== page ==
When we arrived at the site on week seven, we were faced with a huge hole filled with water and what looked like chunks of elephant brain. We were all excited to see how much Group A, or Team Danger, had exposed and if we were going to be able to get Magic’s skull out that week. Team Danger had done a good job uncovering most of the skull, a few vertebrae and the beginning of what looks like a scapula.
After bailing the water out, we all got down to digging to try to reach the bottom of the elephant skull and uncover more of the rest of the elephant skeleton. After a few hours of digging flat on our stomach, with most of our faces bright red from keeping our heads upside down into the pit, we realized our arms weren’t long enough anymore and we had to get into the pit to get work done. So those who could fit squeezed in next to the skull and continued digging.
At this time, it had started raining, some of us (I’m thinking of Ashley here, who, for some reason, always seems to have it worse than all of us - remember field walking through the meters tall reeds?) were knee deep in a mix of mud, clay and rotting elephant flesh and had smelled so much of the methane coming from the decaying elephant that we couldn’t distinguish one reeking odor from the rest. Don’t get me wrong; we would not have traded it for anything else! We quickly realized, however, that to be able to work on the rest of the skeleton, we either had to get the skull out or expand the area excavation for logistical reasons and practical excavation (Glassow, 2005). The strategy of exposure of a burial, according to Glassow, is similar to the exposure of any object or cluster but differs in the way that the “knowledge of the human skeleton often guides” where we will expand next. In this case, knowledge of the elephant skeleton shows that expansion should continue to the North and the East of the elephant skull.
Because of lack of time, we continued digging down into the pit and started recording data with the total station. The total station “allows the three-dimensional position of an object to be recorded in one quick operation” (Glassow 2005). Each exposed vertebrae, the lower mandible, and the skull were recorded into the total station. This sort of area does not require the use of a grid because, according to Glassow, when the objects of interest are “relatively large and easy to discern during excavation” their point providence can be recorded once they are exposed. I think it is safe to say that elephant bones fit in the ‘relatively large’ category.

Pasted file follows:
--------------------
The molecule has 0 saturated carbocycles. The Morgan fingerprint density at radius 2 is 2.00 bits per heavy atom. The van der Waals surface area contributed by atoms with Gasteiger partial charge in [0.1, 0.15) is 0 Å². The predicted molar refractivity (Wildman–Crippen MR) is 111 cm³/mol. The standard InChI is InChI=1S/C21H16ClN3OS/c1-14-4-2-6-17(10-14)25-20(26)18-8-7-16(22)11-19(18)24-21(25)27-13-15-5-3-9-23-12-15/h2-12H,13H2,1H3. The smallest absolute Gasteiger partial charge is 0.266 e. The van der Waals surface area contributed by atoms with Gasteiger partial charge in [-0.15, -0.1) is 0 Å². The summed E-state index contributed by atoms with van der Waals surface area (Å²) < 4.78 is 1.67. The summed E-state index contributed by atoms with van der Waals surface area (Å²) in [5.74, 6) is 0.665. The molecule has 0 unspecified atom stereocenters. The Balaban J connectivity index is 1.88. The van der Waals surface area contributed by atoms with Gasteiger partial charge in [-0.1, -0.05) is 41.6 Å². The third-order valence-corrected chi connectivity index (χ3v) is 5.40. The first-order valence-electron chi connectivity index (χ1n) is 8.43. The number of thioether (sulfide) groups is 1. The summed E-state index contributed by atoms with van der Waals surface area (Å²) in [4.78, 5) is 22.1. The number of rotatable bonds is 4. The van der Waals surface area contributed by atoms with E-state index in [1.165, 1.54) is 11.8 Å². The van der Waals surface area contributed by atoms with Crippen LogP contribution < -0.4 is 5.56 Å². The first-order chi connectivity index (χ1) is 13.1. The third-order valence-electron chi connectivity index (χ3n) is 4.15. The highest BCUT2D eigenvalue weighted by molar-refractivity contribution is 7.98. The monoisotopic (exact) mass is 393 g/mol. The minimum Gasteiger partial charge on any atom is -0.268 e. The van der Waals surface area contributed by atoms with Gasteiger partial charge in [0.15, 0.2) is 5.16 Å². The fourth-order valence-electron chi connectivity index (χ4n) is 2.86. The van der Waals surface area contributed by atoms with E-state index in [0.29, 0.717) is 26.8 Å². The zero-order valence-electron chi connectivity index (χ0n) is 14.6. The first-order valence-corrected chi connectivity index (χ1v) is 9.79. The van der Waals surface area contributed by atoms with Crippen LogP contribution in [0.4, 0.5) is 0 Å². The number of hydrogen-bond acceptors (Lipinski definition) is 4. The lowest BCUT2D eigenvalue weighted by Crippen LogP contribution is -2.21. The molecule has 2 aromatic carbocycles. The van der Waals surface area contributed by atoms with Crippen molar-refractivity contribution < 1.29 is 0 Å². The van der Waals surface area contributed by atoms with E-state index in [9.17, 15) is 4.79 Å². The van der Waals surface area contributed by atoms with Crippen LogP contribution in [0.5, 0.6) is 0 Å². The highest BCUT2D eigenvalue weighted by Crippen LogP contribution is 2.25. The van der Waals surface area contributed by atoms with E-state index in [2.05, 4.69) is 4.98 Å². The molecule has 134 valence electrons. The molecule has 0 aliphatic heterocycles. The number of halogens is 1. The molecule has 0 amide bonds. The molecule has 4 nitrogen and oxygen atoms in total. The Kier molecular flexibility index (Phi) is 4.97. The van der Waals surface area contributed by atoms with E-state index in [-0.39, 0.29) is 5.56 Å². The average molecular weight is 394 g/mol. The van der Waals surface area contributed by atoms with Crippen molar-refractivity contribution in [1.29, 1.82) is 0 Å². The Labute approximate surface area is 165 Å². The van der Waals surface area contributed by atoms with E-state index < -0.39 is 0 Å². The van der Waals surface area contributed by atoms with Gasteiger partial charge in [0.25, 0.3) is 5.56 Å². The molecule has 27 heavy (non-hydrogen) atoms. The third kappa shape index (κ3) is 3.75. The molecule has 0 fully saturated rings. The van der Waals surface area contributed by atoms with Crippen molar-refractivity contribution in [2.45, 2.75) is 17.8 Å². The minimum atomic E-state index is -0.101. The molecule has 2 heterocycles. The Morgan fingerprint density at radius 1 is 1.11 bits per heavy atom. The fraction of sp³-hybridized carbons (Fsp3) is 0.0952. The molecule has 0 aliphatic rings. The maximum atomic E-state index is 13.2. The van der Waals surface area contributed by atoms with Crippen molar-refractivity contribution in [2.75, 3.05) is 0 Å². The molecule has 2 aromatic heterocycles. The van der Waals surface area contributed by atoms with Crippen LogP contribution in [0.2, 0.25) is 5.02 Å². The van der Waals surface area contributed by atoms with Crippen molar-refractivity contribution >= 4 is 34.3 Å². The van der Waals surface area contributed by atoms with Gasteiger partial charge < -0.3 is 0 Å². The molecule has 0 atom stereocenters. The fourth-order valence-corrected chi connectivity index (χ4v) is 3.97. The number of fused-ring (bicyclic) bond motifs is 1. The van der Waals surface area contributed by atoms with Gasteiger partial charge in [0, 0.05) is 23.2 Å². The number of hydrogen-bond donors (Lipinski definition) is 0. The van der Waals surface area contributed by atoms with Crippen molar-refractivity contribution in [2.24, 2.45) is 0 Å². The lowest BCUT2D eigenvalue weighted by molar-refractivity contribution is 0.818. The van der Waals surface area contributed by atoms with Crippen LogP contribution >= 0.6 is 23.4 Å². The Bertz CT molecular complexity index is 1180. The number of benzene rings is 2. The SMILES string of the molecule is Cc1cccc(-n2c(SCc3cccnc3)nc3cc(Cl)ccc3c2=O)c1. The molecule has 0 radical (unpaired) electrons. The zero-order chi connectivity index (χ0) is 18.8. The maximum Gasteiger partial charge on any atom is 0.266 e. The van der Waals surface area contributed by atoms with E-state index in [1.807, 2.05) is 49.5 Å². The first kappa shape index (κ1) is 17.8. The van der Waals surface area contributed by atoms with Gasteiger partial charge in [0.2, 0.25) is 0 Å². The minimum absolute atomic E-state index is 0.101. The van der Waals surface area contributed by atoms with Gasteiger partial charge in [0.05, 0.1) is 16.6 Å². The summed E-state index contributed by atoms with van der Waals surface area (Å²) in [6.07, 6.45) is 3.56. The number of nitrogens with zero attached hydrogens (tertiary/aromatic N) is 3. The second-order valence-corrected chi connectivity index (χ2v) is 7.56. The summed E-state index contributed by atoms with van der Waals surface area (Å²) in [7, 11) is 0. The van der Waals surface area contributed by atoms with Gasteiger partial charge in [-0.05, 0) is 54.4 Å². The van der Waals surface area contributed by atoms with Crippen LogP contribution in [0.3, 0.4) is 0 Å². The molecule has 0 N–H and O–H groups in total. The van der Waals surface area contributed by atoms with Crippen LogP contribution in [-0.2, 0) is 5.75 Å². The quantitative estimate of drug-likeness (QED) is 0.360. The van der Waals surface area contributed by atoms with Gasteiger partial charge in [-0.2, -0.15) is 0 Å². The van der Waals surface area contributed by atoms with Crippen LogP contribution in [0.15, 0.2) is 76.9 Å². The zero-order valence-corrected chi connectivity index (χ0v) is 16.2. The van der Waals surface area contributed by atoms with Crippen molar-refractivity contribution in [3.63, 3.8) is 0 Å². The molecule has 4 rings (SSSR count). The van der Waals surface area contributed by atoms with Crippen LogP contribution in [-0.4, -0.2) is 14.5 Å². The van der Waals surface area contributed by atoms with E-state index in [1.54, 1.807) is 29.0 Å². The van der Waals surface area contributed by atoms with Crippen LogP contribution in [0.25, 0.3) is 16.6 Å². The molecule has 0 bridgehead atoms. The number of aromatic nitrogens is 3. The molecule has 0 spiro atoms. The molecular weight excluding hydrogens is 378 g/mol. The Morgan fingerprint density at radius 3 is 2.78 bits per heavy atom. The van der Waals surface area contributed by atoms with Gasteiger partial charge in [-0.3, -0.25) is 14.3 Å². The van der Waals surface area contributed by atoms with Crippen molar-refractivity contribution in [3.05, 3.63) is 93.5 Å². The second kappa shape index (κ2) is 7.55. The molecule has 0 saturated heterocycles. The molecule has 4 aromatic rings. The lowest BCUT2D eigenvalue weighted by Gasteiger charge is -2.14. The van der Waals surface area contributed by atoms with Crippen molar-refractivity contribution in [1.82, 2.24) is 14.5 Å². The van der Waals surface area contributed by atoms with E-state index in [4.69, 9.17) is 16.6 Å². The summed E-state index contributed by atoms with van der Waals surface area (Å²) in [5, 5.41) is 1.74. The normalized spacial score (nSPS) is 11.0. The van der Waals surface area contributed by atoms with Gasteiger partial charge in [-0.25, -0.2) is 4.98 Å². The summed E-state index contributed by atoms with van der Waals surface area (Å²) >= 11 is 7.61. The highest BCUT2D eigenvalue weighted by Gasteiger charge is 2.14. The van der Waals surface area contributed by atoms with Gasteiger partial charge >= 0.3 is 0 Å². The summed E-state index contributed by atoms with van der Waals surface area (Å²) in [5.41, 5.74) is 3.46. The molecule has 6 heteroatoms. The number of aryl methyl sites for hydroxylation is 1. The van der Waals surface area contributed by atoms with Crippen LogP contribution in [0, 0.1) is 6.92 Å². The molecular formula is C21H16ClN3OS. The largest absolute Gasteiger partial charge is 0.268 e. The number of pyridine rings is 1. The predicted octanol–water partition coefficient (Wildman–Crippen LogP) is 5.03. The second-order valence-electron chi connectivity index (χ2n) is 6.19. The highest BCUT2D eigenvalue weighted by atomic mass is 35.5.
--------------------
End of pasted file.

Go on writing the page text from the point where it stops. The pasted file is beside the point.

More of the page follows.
The last half hour of our afternoon was spent trying to get pieces of the skeleton out of the pit to bring back to the lab. The skull was too heavy and big to get out but Thomas and Elise were able, after carefully rotating it every way possible, to get the lower mandible out. Next step? The vertebras. This required the skull to be lifted lightly in order to dislodge them. Not an easy task considering the size and weight of it but a successful one.
Lastly, I just wanted to include a picture of what we uncovered of Magic in relation to the size of an average African elephant (the dimensions are not accurate). Knowing that Magic died at 30 years old, and that African male elephants in captivity mature faster than others…let’s hope it stays warm until December!
Glassow, M.A. 2005. Excavation. In: Maschner, H.D.G., Chippindale, C. (Eds.), Handbook of Archaeological Methods. Lanham, MD: AltaMira Press, pp. 133-75.
" Magic (Majeska, Majestica), an African Bush elephant at Hemmingford Parc Safari ." Elephants Encyclopedia - facts and information about elephants since 1995. N.p., n.d. Web. 23 Oct. 2011.